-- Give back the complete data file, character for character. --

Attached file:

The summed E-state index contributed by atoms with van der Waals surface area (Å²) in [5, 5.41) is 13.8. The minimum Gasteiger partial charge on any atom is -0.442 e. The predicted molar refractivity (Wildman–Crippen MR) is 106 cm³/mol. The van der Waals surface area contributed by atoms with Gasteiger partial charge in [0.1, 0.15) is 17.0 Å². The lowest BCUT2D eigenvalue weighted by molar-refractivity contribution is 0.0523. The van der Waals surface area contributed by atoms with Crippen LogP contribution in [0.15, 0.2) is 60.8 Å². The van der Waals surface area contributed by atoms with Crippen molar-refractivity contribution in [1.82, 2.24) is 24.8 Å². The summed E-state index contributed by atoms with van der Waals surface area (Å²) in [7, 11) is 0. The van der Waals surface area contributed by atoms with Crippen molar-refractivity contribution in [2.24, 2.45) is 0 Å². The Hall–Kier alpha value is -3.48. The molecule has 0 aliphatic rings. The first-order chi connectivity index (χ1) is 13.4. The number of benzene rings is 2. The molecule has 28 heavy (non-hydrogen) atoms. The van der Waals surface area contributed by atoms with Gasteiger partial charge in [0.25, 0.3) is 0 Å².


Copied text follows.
The summed E-state index contributed by atoms with van der Waals surface area (Å²) in [5, 5.41) is 13.8. The minimum Gasteiger partial charge on any atom is -0.442 e. The predicted molar refractivity (Wildman–Crippen MR) is 106 cm³/mol. The van der Waals surface area contributed by atoms with Gasteiger partial charge in [0.1, 0.15) is 17.0 Å². The lowest BCUT2D eigenvalue weighted by molar-refractivity contribution is 0.0523. The van der Waals surface area contributed by atoms with Crippen LogP contribution in [0.15, 0.2) is 60.8 Å². The van der Waals surface area contributed by atoms with Crippen molar-refractivity contribution in [1.82, 2.24) is 24.8 Å². The summed E-state index contributed by atoms with van der Waals surface area (Å²) in [7, 11) is 0. The van der Waals surface area contributed by atoms with Crippen molar-refractivity contribution in [2.24, 2.45) is 0 Å². The Hall–Kier alpha value is -3.48. The molecule has 0 aliphatic rings. The first-order chi connectivity index (χ1) is 13.4. The number of benzene rings is 2. The molecule has 28 heavy (non-hydrogen) atoms. The van der Waals surface area contributed by atoms with Gasteiger partial charge in [0.25, 0.3) is 0 Å².